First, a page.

If I were forced to pick a single barometer that could predict the weather for all types of assets, it would be China's inflation rate.
It's no secret that China has become the world's growth engine. And the bullish outlook for natural resources in particular is predicated on the assumption that China's booming economic expansion is fueling huge demand for coal, copper and just about every other commodity you can think of.
Any serious signs of deceleration (like we saw in 2008) could trigger a swift selloff. And inflation is the one roadblock that could prompt Beijing to deliberately step on the brakes.
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But we're not just talking about property. Overall consumer inflation rates have remained above the government's safety zone for nine straight months, touching 5.2% in March and 5.4% for the first quarter.
In response, the central bank has cut off the loose credit spigot. Bank reserve requirements have been tightened six times during the past six months, and interest rates were just hiked for the fourth time.
Those moves won't automatically bring this locomotive to a screeching halt -- gross domestic product (GDP) still surged 9.7% this quarter. But any cool-down will be met with a hostile reception from investors. With that in mind, I'll be watching diligently for signs that China's inflation-fighting tactics are blunting growth, but the train still seems to be chugging down the tracks.
And as long as China remains growing and hungry for natural resources, there are profits to be made. Especially in copper, a key building block for any rapidly growing economy. Copper wiring, for example, is essential in plumbing, power transmission, electrical circuitry and endless other applications. There's no arguing that demand is on the rise. Prices on the London Metal Exchange recently touched $10,100 per ton -- a new all-time peak.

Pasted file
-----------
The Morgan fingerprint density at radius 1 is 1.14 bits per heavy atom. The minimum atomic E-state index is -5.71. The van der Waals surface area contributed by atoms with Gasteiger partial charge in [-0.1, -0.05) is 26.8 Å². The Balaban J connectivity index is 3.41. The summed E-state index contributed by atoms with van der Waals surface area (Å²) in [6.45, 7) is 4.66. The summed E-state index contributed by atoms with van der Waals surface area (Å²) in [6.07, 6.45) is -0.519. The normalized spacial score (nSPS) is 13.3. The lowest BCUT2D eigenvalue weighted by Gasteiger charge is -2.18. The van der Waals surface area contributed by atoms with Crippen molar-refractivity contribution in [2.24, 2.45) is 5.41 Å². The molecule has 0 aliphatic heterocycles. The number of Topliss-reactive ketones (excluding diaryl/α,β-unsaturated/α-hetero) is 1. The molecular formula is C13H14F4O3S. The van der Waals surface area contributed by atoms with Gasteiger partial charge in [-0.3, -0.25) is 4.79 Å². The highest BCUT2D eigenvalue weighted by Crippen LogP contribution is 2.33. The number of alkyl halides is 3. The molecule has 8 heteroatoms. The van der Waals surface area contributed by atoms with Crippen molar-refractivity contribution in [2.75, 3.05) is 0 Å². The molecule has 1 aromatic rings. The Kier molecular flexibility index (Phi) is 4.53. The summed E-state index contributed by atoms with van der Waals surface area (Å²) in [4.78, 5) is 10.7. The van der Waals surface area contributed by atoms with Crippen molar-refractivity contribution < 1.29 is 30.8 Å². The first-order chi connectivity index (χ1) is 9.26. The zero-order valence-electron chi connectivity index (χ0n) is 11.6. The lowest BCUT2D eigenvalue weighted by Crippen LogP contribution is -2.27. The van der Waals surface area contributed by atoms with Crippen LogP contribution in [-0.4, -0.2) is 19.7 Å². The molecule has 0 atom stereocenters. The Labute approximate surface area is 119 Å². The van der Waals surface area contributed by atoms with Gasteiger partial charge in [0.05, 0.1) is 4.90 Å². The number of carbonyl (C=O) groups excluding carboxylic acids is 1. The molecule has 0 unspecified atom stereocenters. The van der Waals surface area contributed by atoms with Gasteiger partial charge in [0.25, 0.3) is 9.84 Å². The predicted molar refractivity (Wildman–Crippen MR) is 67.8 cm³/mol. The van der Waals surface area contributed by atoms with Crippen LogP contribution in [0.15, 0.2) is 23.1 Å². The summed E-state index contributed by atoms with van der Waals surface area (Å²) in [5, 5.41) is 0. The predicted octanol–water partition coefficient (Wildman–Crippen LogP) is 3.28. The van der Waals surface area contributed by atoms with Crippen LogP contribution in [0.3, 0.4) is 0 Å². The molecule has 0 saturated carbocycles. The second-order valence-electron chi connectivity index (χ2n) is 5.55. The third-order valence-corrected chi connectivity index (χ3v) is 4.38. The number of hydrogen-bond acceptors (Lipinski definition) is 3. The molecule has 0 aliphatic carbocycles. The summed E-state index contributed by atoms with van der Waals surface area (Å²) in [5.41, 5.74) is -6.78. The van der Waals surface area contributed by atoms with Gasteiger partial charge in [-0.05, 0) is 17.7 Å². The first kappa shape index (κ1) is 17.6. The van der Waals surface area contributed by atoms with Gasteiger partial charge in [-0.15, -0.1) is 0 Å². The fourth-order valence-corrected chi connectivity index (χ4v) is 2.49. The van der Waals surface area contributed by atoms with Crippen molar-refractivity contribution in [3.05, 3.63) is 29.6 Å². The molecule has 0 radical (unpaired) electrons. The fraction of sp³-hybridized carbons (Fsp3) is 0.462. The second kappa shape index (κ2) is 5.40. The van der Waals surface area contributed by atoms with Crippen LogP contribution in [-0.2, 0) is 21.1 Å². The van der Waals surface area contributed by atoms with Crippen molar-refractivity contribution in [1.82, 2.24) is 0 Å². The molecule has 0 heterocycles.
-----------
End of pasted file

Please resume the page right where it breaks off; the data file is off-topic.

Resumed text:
And I think copper prices will move higher.
A few weeks ago, about 500 delegates representing mining companies near and far gathered in Santiago, Chile, for the 10th annual World Copper Conference. The delegates came to a unanimous conclusion: They won't be able to meet the world's demand for copper this year.
Michael Jansen, a precious metals strategist with JPMorgan Securities Ltd, predicts demand for copper will exceed its supply by 500,000 - 600,000 tons for 2011.
I expect copper inventories to dwindle and prices to ascend further into record territory, possibly breaching $11,000 per ton. Profits are likely to explode as copper prices continue to climb.
I'm so convinced of this phenomenon that one of the top stocks I've picked in my newsletter, Scarcity & Real Wealth, is the mining company Freeport-McMoRan Copper & Gold (NYSE: FCX). Freeport-McMoRan mines an incredible 4 billion pounds of copper annually and rakes in $260 million in incremental operating cash flow for every $0.10 increase in copper prices.
The number of investors catching on to the commodities super cycle is growing, and there are more and more ways for individual investors to take part.
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